Russia is trying to derail negotiations between Serbia and Kosovo, an EU official warned Friday, ahead of talks Brussels hopes will lead to “de facto recognition” between the former foes.
On Monday, EU foreign policy chief Josep Borrell will host Serbia’s President Aleksandar Vucic and Kosovo’s Prime Minister Albin Kurti seeking to help normalise ties.
Both sides, a senior EU official said, have accepted in principle the terms of an unpublished EU plan that would lead to their re-establishing links more than two decades after they at war.
But the success of the plan will depend on the two sides implementing the proposals in the coming months, despite the efforts of Moscow to stir up opposition in Serbia to any deal.
“Russia stepped in and tried to disrupt this work,” a senior EU official said, noting that Russia’s “hyperactive” ambassador to its traditional ally Serbia had given a series of media interviews.
“He is saying that: ‘This is not the right time to address the Kosovo issue and it should wait until the New World Order will be established between Russia and the West’.
“I see this as a threat to President Vucic, warning him not to agree to the proposal,” he said.
“I have not noticed this having an impact on the position of President Vucic, but of course it has had an impact on part of the opposition in Serbia and we saw some violent demonstrations.”
The dispute has rumbled on since ethnic Albanian insurgents in Kosovo and Serbian forces waged war in the late 1990s, triggering a NATO intervention and the withdrawal of Belgrade’s troops and government.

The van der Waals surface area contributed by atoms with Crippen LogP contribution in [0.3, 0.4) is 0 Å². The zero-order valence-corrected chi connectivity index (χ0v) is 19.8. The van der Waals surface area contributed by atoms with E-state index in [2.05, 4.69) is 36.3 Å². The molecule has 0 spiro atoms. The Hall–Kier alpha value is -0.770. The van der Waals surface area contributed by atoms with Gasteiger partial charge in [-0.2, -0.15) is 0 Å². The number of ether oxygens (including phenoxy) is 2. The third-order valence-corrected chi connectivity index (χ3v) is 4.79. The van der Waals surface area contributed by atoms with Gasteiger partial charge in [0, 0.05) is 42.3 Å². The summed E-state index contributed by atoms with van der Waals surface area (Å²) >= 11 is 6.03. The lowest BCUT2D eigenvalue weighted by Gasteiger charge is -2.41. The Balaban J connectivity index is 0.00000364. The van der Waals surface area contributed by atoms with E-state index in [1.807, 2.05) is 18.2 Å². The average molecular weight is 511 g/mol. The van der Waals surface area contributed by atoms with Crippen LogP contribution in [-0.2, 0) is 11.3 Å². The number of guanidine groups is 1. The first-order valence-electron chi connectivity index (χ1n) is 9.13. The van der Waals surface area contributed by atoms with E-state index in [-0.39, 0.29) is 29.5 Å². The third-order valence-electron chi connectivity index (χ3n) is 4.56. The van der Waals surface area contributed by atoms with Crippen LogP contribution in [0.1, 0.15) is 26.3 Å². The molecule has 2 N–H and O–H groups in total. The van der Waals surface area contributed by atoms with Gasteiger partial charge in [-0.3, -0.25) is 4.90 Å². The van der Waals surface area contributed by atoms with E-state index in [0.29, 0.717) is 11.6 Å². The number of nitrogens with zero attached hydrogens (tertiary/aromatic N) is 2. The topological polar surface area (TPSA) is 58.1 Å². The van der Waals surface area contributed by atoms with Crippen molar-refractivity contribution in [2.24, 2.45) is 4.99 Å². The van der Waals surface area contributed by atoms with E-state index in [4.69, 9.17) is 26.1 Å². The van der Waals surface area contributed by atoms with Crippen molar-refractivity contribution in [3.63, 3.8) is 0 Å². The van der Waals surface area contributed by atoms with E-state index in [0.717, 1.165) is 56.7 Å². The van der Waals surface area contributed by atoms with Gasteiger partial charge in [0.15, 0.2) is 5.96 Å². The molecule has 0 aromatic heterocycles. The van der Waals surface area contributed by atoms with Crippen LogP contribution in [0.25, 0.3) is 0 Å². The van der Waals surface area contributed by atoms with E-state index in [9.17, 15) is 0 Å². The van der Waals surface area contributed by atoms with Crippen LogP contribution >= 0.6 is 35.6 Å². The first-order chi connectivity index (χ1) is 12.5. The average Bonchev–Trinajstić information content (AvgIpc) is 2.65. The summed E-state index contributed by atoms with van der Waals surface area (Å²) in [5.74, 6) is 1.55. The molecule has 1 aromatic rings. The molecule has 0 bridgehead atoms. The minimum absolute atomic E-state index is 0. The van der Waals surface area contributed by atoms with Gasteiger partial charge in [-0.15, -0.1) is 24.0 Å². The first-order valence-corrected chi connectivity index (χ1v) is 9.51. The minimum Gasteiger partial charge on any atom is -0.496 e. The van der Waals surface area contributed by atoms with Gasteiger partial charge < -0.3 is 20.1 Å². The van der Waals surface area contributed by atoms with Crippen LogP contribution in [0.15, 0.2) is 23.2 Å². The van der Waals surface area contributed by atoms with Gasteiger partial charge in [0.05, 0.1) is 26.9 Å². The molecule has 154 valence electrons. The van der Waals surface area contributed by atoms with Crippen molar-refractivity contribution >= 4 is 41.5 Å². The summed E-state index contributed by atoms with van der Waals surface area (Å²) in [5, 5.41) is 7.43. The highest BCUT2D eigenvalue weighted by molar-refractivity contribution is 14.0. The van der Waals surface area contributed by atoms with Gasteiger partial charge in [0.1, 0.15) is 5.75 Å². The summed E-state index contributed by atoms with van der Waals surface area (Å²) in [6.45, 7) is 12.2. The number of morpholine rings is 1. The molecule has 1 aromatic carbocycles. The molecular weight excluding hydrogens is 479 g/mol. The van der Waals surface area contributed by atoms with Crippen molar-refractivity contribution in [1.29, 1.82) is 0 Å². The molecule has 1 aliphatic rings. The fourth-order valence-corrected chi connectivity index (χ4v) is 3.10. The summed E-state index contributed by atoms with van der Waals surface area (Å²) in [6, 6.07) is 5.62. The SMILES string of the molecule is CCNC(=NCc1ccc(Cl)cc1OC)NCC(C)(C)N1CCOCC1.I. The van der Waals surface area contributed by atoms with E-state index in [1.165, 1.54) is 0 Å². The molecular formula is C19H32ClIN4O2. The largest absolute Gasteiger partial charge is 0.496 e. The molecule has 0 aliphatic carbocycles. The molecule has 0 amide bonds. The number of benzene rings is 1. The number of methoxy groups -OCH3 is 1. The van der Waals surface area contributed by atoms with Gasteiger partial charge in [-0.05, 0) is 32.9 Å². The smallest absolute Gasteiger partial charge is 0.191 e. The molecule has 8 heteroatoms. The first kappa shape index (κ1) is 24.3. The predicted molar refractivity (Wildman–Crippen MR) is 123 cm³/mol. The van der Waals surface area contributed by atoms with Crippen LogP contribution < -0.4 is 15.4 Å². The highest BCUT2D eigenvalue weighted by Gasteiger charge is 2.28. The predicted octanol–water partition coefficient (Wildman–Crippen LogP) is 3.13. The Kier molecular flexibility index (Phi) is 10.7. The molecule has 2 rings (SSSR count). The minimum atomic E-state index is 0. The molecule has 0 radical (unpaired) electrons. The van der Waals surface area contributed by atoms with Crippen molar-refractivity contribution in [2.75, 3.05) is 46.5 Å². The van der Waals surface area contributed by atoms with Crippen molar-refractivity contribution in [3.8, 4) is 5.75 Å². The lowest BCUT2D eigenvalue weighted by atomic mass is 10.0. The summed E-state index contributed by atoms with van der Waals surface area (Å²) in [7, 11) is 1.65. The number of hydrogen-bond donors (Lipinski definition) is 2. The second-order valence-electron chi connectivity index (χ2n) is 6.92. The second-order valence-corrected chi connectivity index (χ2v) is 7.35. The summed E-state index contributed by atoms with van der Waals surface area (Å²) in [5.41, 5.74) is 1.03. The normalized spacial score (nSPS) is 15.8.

Kosovo’s 2008 unilateral declaration of independence was outright rejected by Belgrade, whose allies China and Russia effectively blocked its accession to the United Nations.
Tensions often flare between the territory’s Serbian minority and ethnic Albanian authorities, such as when Pristina tried to ban Serbian car number plates inside Kosovo.
The EU-led dialogue has been principally backed by France and Germany and has received support from the United States, but it had been a stop-start process.
The text has not been made public, allowing both sides to present an interpretation to their own public.
Meanwhile daily life, travel and business in the region have suffered from administrative logjams.
“You have heard, and some of you have written, that this paper is about de facto recognition, and it is about de facto recognition,” the EU official told reporters.
“There is a lot of substance in this (EU) paper which would greatly relax the atmosphere and remove so many of these obstacles,” he said.
One obstacle, he said, could be Pristina’s reluctance to accept an “Association of Serb-Majority Municipalities” inside Kosovo, fearing it would lead to the creation of a breakaway region.
The official admitted that the slow progress of applications from other western Balkan countries to join the EU had dampened enthusiasm for Europe in the region.
But he said fears triggered by Russia’s invasion of Ukraine should boost support for the Serbia-Kosovo plan and a breakthrough could restart the “locomotive” of European integration.
The talks will begin in Brussels late on Monday.
Source : Barron’s